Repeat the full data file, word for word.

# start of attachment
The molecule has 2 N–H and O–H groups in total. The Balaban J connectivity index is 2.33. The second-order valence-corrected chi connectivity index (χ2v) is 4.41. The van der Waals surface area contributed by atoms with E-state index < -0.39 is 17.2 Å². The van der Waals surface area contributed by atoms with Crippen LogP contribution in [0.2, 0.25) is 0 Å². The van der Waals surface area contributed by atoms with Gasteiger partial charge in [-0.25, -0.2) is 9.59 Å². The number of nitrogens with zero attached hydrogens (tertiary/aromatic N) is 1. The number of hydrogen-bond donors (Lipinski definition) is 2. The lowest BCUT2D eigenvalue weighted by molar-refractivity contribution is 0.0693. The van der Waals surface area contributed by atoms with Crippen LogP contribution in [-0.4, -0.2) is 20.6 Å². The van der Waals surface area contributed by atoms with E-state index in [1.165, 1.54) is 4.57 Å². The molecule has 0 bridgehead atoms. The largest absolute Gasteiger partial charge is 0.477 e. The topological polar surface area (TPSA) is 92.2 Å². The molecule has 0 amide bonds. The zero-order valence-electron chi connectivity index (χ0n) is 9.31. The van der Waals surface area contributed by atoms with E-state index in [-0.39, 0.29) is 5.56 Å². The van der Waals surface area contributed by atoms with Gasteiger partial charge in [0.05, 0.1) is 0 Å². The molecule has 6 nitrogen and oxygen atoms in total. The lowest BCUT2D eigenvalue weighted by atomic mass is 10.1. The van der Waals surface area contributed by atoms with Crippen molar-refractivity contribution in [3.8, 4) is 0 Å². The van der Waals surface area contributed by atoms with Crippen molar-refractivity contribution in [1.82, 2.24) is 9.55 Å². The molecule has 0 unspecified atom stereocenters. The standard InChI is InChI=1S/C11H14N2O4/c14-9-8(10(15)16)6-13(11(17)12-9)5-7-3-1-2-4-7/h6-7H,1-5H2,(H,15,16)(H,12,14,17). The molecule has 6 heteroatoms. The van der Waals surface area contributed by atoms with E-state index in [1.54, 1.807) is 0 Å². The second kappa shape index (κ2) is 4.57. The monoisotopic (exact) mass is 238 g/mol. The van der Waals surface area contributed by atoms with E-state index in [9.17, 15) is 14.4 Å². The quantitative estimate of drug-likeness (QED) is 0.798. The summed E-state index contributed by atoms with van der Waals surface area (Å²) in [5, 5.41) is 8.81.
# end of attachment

The molecule has 2 N–H and O–H groups in total. The Balaban J connectivity index is 2.33. The second-order valence-corrected chi connectivity index (χ2v) is 4.41. The van der Waals surface area contributed by atoms with E-state index < -0.39 is 17.2 Å². The van der Waals surface area contributed by atoms with Crippen LogP contribution in [0.2, 0.25) is 0 Å². The van der Waals surface area contributed by atoms with Gasteiger partial charge in [-0.25, -0.2) is 9.59 Å². The number of nitrogens with zero attached hydrogens (tertiary/aromatic N) is 1. The number of hydrogen-bond donors (Lipinski definition) is 2. The lowest BCUT2D eigenvalue weighted by molar-refractivity contribution is 0.0693. The van der Waals surface area contributed by atoms with Crippen LogP contribution in [-0.4, -0.2) is 20.6 Å². The van der Waals surface area contributed by atoms with E-state index in [1.165, 1.54) is 4.57 Å². The molecule has 0 bridgehead atoms. The largest absolute Gasteiger partial charge is 0.477 e. The topological polar surface area (TPSA) is 92.2 Å². The molecule has 0 amide bonds. The zero-order valence-electron chi connectivity index (χ0n) is 9.31. The van der Waals surface area contributed by atoms with E-state index in [-0.39, 0.29) is 5.56 Å². The van der Waals surface area contributed by atoms with Gasteiger partial charge in [0.05, 0.1) is 0 Å². The molecule has 6 nitrogen and oxygen atoms in total. The lowest BCUT2D eigenvalue weighted by atomic mass is 10.1. The van der Waals surface area contributed by atoms with Crippen molar-refractivity contribution in [3.8, 4) is 0 Å². The van der Waals surface area contributed by atoms with Crippen molar-refractivity contribution in [1.82, 2.24) is 9.55 Å². The molecule has 0 unspecified atom stereocenters. The standard InChI is InChI=1S/C11H14N2O4/c14-9-8(10(15)16)6-13(11(17)12-9)5-7-3-1-2-4-7/h6-7H,1-5H2,(H,15,16)(H,12,14,17). The molecule has 6 heteroatoms. The van der Waals surface area contributed by atoms with E-state index in [1.54, 1.807) is 0 Å². The second kappa shape index (κ2) is 4.57. The monoisotopic (exact) mass is 238 g/mol. The van der Waals surface area contributed by atoms with E-state index in [9.17, 15) is 14.4 Å². The quantitative estimate of drug-likeness (QED) is 0.798. The summed E-state index contributed by atoms with van der Waals surface area (Å²) in [5, 5.41) is 8.81.